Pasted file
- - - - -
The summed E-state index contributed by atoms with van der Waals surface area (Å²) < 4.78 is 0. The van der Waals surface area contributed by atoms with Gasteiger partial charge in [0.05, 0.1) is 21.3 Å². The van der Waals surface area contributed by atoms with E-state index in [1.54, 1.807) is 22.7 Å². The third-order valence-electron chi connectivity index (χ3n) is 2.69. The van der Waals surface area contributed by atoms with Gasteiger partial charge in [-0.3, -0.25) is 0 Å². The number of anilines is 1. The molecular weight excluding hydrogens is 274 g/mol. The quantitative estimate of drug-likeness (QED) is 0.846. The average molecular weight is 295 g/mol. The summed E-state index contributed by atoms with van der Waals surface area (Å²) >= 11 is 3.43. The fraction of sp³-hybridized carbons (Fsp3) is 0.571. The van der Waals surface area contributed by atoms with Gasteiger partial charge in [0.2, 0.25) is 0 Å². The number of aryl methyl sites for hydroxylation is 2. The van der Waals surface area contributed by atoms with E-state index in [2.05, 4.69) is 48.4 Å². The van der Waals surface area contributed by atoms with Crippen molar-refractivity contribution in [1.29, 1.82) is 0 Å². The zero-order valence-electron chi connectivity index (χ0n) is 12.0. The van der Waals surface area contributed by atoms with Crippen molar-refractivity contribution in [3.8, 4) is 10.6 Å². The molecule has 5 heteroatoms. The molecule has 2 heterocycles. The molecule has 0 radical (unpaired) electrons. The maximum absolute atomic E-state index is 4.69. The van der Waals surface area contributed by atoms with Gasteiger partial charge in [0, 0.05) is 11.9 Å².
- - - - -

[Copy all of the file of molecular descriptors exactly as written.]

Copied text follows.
The summed E-state index contributed by atoms with van der Waals surface area (Å²) < 4.78 is 0. The van der Waals surface area contributed by atoms with Gasteiger partial charge in [0.05, 0.1) is 21.3 Å². The van der Waals surface area contributed by atoms with E-state index in [1.54, 1.807) is 22.7 Å². The third-order valence-electron chi connectivity index (χ3n) is 2.69. The van der Waals surface area contributed by atoms with Gasteiger partial charge in [-0.3, -0.25) is 0 Å². The number of anilines is 1. The molecular weight excluding hydrogens is 274 g/mol. The quantitative estimate of drug-likeness (QED) is 0.846. The average molecular weight is 295 g/mol. The summed E-state index contributed by atoms with van der Waals surface area (Å²) >= 11 is 3.43. The fraction of sp³-hybridized carbons (Fsp3) is 0.571. The van der Waals surface area contributed by atoms with Gasteiger partial charge in [0.2, 0.25) is 0 Å². The number of aryl methyl sites for hydroxylation is 2. The van der Waals surface area contributed by atoms with E-state index in [2.05, 4.69) is 48.4 Å². The van der Waals surface area contributed by atoms with Crippen molar-refractivity contribution in [1.29, 1.82) is 0 Å². The zero-order valence-electron chi connectivity index (χ0n) is 12.0. The van der Waals surface area contributed by atoms with Crippen molar-refractivity contribution in [3.8, 4) is 10.6 Å². The molecule has 5 heteroatoms. The molecule has 2 heterocycles. The molecule has 0 radical (unpaired) electrons. The maximum absolute atomic E-state index is 4.69. The van der Waals surface area contributed by atoms with Gasteiger partial charge in [0, 0.05) is 11.9 Å².